This comprehensive Linux guide expects that you run the following commands as root user but if you decide to run the commands as a different user then ensure that the user has sudo access and that you precede each of the privileged commands with sudo

The Linux ‘tar’ stands for tape archive, is used to create Archive and extract the Archive files. tar command in Linux is one of the important command which provides archiving functionality in Linux. The tar command used to rip a collection of files and directories into highly compressed archive file commonly called tarball or tar, gzip and bzip in  Linux.

The GNU tar command included with Linux distributions has integrated compression. It can create a .tar archive and then compress it with gzip or bzip2 compression in a single command. That’s why the resulting file is a .tar.gz file or .tar.bz2 file.

General Syntax

tar [options] [archive-file] [file or directory to be archived]

Options:

[email protected]:~# tar --help
Usage: tar [OPTION...] [FILE]...
GNU 'tar' saves many files together into a single tape or disk archive, and can
restore individual files from the archive.

Examples:
  tar -cf archive.tar foo bar  # Create archive.tar from files foo and bar.
  tar -tvf archive.tar         # List all files in archive.tar verbosely.
  tar -xf archive.tar          # Extract all files from archive.tar.

 Main operation mode:

  -A, --catenate, --concatenate   append tar files to an archive
  -c, --create               create a new archive
  -d, --diff, --compare      find differences between archive and file system
      --delete               delete from the archive (not on mag tapes!)
  -r, --append               append files to the end of an archive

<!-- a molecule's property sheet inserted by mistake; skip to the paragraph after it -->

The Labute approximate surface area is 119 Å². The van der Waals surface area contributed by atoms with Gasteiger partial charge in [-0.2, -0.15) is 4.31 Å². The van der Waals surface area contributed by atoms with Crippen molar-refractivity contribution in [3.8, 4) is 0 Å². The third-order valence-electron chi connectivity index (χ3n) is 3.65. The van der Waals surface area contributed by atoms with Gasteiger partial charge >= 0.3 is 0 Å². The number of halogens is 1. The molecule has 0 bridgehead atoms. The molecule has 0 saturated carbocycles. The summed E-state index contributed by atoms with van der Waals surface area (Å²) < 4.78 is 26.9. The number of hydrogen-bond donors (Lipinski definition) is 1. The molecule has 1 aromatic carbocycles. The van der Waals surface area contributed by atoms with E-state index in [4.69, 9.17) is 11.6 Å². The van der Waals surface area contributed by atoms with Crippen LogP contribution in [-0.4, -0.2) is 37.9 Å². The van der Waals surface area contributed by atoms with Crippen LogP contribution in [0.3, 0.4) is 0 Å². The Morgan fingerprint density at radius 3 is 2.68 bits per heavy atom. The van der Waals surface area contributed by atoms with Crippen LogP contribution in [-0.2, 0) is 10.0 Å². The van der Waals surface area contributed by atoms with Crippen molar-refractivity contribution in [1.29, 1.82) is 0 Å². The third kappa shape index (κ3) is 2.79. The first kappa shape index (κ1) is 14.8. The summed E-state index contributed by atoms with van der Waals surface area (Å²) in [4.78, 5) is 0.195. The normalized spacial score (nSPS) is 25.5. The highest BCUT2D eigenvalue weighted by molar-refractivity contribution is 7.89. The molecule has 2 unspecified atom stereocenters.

-t, --list                 list the contents of an archive
      --test-label           test the archive volume label and exit
  -u, --update               only append files newer than copy in archive
  -x, --extract, --get       extract files from an archive

 Operation modifiers:

      --check-device         check device numbers when creating incremental
                             archives (default)
  -g, --listed-incremental=FILE   handle new GNU-format incremental backup
  -G, --incremental          handle old GNU-format incremental backup
      --ignore-failed-read   do not exit with nonzero on unreadable files
      --level=NUMBER         dump level for created listed-incremental archive
  -n, --seek                 archive is seekable
      --no-check-device      do not check device numbers when creating
                             incremental archives
      --no-seek              archive is not seekable
      --occurrence[=NUMBER]  process only the NUMBERth occurrence of each file
                             in the archive; this option is valid only in
                             conjunction with one of the subcommands --delete,
                             --diff, --extract or --list and when a list of
                             files is given either on the command line or via
                             the -T option; NUMBER defaults to 1
      --sparse-version=MAJOR[.MINOR]
                             set version of the sparse format to use (implies
                             --sparse)
  -S, --sparse               handle sparse files efficiently

 Overwrite control:

  -k, --keep-old-files       don't replace existing files when extracting,
                             treat them as errors
      --keep-directory-symlink   preserve existing symlinks to directories when

Creating Archives

One of the basic functionality of the tar command is to create archives from files or directories.

Creating .tar Archives

To create .tar archive for a particular file or directory using tar command, you can follow the command below:

[email protected]:~$ tar -cvf name-of-archive.tar /path/to/file-or-directory

Creating .tar.gz Archives

To create .tar.gz archives for a particular file or directory using tar command, you can follow the command below:

[email protected]:~$ tar cvzf name-of-archive.tar.gz /path/to/file-or-directory

OR

[email protected]:~$ tar cvzf name-of-archive.tgz /path/to/file-or-directory

Creating .tar.bz2 Archives